Method madness

Mslexia magazine runs a regular feature called 100 Ways to Write a Book. It takes a a given author then sets out exactly how they work. This includes stuff like how they plan out their novels, where they write them, and where and when the best ideas tend to strike.

The sub-heading is The Hilary Mantel Method, or The Ali Smith Method or whoever is featured. You get the picture. Now much as I love to read this stuff, all this talk about ‘method’ makes me feel as though I’m looking at the Grown Up Table.

The sad truth is, even though I’m currently writing my fifth novel, including a first attempt that should have stayed in a bottom drawer, I don’t have a clue what sort of writer I am. I’m neither a plotter nor a panter. I seem to be a strange mixture of both. I don’t always make notes in a notebook, nor on the computer. I don’t tend to get my ideas when I walk the dog or have a long bath or do the gardening. Although I do sometimes. I don’t have any half useful tip for coping with writer’s block. Heck, I don’t even know what my preferred writing snack is, and that’s a question we at Strictly Writing ask in all our questionnaires.

I love the idea of being so comfortable in my writing skin that I can hold forth on my methods. But somehow, I have a feeling it's not part of who I am.
I guess this extends to life beyond writing too. Despite being middle aged [see, even writing that makes me want to look over my own shoulder to see who I’m talking about] with a house and two kids and an estate car and life insurance, I don’t entirely feel as though I’m grown up yet. When is this magical feeling of adulthood going to happen? Is there something missing in me that it hasn’t happened by the age of fortysomething? Am I, in fact, just really, really immature?
Maybe it’s why I write for children. It gives me an excuse to inhabit worlds where mortgages and estate cars and life insurance don’t play much of a role.

I like to tell myself it’s a good thing because I never forget that I still have an enormous amount to learn, both in terms of writing and life in general.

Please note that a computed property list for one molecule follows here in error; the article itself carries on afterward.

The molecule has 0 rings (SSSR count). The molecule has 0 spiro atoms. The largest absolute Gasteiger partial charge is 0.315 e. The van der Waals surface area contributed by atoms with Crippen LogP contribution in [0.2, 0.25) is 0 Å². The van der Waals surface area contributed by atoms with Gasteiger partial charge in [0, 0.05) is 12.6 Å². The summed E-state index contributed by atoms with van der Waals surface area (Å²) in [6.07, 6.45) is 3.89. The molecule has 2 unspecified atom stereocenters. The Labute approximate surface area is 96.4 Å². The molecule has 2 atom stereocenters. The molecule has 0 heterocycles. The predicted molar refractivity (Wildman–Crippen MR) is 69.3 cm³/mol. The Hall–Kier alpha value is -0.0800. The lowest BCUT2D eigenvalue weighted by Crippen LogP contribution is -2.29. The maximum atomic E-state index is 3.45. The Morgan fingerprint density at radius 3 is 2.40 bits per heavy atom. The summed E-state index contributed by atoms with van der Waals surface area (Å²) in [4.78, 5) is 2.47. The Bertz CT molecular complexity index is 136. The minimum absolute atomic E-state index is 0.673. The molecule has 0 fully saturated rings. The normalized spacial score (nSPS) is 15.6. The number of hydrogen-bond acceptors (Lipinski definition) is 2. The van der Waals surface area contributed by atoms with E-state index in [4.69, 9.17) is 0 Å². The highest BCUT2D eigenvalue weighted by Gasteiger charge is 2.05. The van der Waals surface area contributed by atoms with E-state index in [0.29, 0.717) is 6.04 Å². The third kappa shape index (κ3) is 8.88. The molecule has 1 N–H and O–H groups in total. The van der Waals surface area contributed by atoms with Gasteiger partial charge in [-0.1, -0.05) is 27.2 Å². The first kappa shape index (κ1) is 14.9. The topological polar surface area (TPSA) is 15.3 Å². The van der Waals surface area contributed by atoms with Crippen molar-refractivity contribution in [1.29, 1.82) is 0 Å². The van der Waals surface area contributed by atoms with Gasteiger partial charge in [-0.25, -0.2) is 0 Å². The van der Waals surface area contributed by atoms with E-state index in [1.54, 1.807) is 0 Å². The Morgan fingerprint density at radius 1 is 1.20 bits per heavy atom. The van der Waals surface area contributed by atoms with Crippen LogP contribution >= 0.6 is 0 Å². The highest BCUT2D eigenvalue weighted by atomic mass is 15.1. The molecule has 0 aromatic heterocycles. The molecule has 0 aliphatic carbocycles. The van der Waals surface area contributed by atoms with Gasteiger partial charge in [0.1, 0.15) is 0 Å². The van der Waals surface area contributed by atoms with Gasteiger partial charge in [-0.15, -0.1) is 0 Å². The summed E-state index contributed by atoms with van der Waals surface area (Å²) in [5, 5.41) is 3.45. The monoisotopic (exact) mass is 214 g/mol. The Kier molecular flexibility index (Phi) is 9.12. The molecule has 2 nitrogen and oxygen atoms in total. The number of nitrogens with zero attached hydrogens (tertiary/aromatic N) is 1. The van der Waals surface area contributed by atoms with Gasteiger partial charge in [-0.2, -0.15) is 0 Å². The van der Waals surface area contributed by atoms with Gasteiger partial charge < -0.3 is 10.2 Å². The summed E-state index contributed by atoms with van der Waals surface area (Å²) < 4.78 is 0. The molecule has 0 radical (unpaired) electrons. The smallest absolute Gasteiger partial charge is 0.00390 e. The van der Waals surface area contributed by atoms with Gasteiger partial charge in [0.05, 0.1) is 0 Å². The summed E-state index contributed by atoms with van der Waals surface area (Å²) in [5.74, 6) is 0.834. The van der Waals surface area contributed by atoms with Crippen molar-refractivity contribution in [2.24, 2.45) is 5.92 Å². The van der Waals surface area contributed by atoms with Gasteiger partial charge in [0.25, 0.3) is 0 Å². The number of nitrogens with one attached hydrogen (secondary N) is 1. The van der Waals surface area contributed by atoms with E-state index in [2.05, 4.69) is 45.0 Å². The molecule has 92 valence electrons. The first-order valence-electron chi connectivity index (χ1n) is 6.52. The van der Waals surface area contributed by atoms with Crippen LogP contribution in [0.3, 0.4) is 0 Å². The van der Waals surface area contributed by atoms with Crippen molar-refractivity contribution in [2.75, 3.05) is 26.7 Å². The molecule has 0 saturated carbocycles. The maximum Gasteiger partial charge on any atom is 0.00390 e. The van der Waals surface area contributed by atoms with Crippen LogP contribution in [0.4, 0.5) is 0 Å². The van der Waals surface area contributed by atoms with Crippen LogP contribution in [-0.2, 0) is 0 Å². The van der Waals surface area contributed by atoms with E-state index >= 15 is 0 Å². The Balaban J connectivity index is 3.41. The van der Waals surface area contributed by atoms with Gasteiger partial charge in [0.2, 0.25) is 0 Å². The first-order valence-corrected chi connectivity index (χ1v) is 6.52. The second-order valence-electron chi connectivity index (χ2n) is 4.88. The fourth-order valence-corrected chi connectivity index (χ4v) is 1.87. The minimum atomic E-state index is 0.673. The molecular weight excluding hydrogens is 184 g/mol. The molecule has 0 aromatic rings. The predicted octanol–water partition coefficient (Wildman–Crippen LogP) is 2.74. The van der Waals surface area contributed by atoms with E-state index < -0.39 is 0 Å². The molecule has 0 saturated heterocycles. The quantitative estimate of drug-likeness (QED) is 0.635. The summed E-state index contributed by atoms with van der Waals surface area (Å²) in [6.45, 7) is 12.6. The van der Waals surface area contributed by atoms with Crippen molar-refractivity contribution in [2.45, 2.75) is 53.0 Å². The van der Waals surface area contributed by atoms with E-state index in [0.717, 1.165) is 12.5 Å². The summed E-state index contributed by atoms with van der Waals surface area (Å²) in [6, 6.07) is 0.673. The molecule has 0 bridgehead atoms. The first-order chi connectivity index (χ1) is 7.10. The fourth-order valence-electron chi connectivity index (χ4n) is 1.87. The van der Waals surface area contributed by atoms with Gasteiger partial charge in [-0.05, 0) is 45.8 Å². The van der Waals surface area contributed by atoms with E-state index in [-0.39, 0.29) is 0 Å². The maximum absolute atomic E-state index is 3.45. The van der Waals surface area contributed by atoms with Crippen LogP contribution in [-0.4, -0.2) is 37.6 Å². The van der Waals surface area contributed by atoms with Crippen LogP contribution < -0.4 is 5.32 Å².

But I do wonder when I’m going to feel I’ve earned a place with the grown ups.


Bernadette said...

I actually had a conversation with my husband at the weekend that used many of the same comments about being (or not) a 'grown-up' as your post. (You weren't listening, were you?)
It reminds me of a training course I attended many years ago, where the trainer started by asking if there was anyone in the room who felt as though they didn't know what they were doing at work and it was only a matter of time until they were found out. Almost all of the women put their hands up - and quite a few of the men, too. I had thought I was the only one who felt like that.
So I've given up on the grown-ups table and decided that all the fun people are the ones with the jelly and ice-cream.

Anonymous said...

Part of being a writer is hanging on to your ability to use your imagination, and that requires hanging on to a bit of your childhood. I think us writers take that for granted in a way, it's a wonderful gift, even if it doesn't pay the bills:)

Interesting post. Pass the jelly and ice-cream:)


Debs Riccio said...

I've only recently realised that this is true of most adults. We might look like 'grown ups' but inside there remains the tremulous teenager. It's a spark I never want to lose. Maybe that's also why I like writing YA stuff - they don't have the 'baggage' that adults tend to think they need to enjoy their life. Good post!

Gary Baker said...

I hear that - I've no method, only madness. And with a fifty-*cough* birthday coming up, I seriously need to figure out what I'm gonna do when I grow up.

Keith Havers said...

I'm so glad to learn I'm not the only one that feels like this. My mum used to have my first school photo on the sideboard from when I was 4. I still feel like that little boy, wondering what the world has in store for me.
I'm 58 and still don't know what I want to be when I grow up.

Caroline Green said...

Thanks so much everyone. Think there is an error of some sort with the site as I tried to reply then and it wouldn't accept it.

Great to know I'm not the only one who feels this way! And Sam, pass the jelly this way when you're done with it.

Caroline Green said...

The link is working for me, Oliver...hope you can access it. if not, here it is again

Luisa Plaja said...

Oh, I know the feeling! Wonderful post - thank you. :)

Susie Nott-Bower said...

So, so true. It's like the old story of the Emperor's New Clothes: maybe we're the kids who see that Being Grown Up is, on the whole, a facade.

Rosy T said...

Great post, Caroline - very comforting! After all, not having a method is a sort of method, too, isn't it?

Fionnuala said...

When I grow up, can I come and play with your group of grown ups?
We can all be grown up writers together. Yes, we can.